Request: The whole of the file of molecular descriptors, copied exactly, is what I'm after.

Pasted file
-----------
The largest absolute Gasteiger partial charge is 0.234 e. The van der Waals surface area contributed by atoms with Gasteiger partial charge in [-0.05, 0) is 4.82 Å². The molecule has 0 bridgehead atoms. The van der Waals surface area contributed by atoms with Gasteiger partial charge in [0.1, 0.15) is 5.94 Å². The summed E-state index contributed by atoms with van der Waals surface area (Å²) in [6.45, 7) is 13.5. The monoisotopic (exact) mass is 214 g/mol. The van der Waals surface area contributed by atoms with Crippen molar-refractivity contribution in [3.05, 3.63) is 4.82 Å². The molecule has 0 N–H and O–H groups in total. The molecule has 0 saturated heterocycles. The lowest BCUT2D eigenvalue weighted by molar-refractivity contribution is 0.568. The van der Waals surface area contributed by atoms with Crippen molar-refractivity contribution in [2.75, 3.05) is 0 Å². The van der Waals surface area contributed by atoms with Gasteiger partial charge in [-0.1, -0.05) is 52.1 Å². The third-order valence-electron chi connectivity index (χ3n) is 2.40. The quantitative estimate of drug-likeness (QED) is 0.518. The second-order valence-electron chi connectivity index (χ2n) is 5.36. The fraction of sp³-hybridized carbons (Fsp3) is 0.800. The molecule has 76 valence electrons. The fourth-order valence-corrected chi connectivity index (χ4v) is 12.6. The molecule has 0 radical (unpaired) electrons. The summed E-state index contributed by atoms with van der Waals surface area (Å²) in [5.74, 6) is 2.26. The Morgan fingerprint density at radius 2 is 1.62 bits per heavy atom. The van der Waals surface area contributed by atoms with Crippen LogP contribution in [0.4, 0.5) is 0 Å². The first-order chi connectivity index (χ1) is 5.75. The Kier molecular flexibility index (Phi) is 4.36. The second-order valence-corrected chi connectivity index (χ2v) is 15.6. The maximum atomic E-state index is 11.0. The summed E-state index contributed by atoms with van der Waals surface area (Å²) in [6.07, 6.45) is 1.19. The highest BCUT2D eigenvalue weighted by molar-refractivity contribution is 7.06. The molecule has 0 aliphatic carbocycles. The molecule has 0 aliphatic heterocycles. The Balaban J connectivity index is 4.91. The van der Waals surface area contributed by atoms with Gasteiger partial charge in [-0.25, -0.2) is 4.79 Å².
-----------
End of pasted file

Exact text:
The largest absolute Gasteiger partial charge is 0.234 e. The van der Waals surface area contributed by atoms with Gasteiger partial charge in [-0.05, 0) is 4.82 Å². The molecule has 0 bridgehead atoms. The van der Waals surface area contributed by atoms with Gasteiger partial charge in [0.1, 0.15) is 5.94 Å². The summed E-state index contributed by atoms with van der Waals surface area (Å²) in [6.45, 7) is 13.5. The monoisotopic (exact) mass is 214 g/mol. The van der Waals surface area contributed by atoms with Crippen molar-refractivity contribution in [3.05, 3.63) is 4.82 Å². The molecule has 0 N–H and O–H groups in total. The molecule has 0 saturated heterocycles. The lowest BCUT2D eigenvalue weighted by molar-refractivity contribution is 0.568. The van der Waals surface area contributed by atoms with Crippen molar-refractivity contribution in [2.75, 3.05) is 0 Å². The van der Waals surface area contributed by atoms with Gasteiger partial charge in [-0.1, -0.05) is 52.1 Å². The third-order valence-electron chi connectivity index (χ3n) is 2.40. The quantitative estimate of drug-likeness (QED) is 0.518. The second-order valence-electron chi connectivity index (χ2n) is 5.36. The fraction of sp³-hybridized carbons (Fsp3) is 0.800. The molecule has 76 valence electrons. The fourth-order valence-corrected chi connectivity index (χ4v) is 12.6. The molecule has 0 radical (unpaired) electrons. The summed E-state index contributed by atoms with van der Waals surface area (Å²) in [5.74, 6) is 2.26. The Morgan fingerprint density at radius 2 is 1.62 bits per heavy atom. The van der Waals surface area contributed by atoms with Crippen LogP contribution in [0.4, 0.5) is 0 Å². The first-order chi connectivity index (χ1) is 5.75. The Kier molecular flexibility index (Phi) is 4.36. The second-order valence-corrected chi connectivity index (χ2v) is 15.6. The maximum atomic E-state index is 11.0. The summed E-state index contributed by atoms with van der Waals surface area (Å²) in [6.07, 6.45) is 1.19. The highest BCUT2D eigenvalue weighted by molar-refractivity contribution is 7.06. The molecule has 0 aliphatic carbocycles. The molecule has 0 aliphatic heterocycles. The Balaban J connectivity index is 4.91. The van der Waals surface area contributed by atoms with Gasteiger partial charge in [-0.25, -0.2) is 4.79 Å².